"we’ve found that for a large percentage of consumers, a wider tire on a trail bike will be beneficial" translation = we think kooks need bigger tyres to compensate their lack of skills.
  • 5 3
 Ha! No shit!!
  • 13 0
 This is completely true but consequently such "small" difference in tire width makes MTB much more accessible to more people... I have friends who said they are enjoying their +bikes much more than any bike before and have improved their riding significantly because the +bikes simply gives them more confidence and control. It wont win the race though but thats not what it's been made for in the first place...
  • 6 2
 Have you ridden an aggressive plus tyre?
  • 11 1
 @winko: I see how it can be helpful for beginners in tricky downhill it uphill sections, but I can't figure what kind of beginner is ok with higher rolling resistance making you "plus" tired when you pedal uphill. When I started mtb i was doing the opposite and using 2.10.2-20 Xc tyres to save my energy in the climbs and it was fine going down as I wasn't riding fast enough to lack grip or destroy them.
  • 5 0
 I call BS on that answer. Somebody noticed fat bikes were the fastest growing segment. So some brainiac product manager gets thinking that they can piggyback on the trend and bring the benefits of fat tire to other segments. Not necessarily crazy, but rather ignorant to think the reason was anything beyond me-too innovation. Happens all the time in consumer goods. Somebody releases vanilla perfume, it sells well, by the next year you can get vanilla flavoured everything. Lazy marketers following trends instead of finding real consumer insights and developing innovation to solve real problems.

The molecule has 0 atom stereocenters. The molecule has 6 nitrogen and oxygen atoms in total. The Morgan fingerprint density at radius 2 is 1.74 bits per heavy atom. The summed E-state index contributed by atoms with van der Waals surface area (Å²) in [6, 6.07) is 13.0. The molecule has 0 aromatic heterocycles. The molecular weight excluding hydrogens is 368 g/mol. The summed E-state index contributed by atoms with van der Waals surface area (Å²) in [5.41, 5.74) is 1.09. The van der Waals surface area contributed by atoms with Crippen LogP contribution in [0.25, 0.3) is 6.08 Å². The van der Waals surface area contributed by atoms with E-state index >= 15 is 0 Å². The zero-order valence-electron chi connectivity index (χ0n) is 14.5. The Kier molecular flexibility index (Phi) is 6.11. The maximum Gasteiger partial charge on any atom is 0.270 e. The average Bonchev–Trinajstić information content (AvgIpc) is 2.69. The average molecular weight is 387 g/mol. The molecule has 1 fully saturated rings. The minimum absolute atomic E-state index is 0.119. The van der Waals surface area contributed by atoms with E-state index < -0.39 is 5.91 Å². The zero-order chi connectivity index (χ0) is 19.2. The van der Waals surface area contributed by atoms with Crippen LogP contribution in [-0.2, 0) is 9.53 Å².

• 11 1
 @robwhynot: Maybe you need to do a little research....

"Plus" as far as I know was "invented" by Surly on their Krampus (29 Plus) - arguably one of the most versatile bikes ever made. They saw the benefits of fat bikes but wanted to make a trail bike. As Surly "make" their own frames, tyres and rims they could do this.

The rest of the industry then jumped on the bandwagon.
  • 3 0
 @zede: You're someone who already rides though, i.e. you're someone who got into the sport earlier on when it was sketchier. I'm in that boat too - I'm fine with getting injured on the bike and seeing massive cliff hucks gets me stoked. The newer riders this whole thing is trying to appeal to are the people who want a new golf, they want to go mountainbiking with as little risk as possible. They're people who don't like it when they're on the edge of grip and find it scary instead of fun. It's one of the reasons enduro is so good at appealing to w wider audience (not that enduro isn't dangerous or hard) - but it's less Josh Bender and more something the average Joe can access who has never ridden.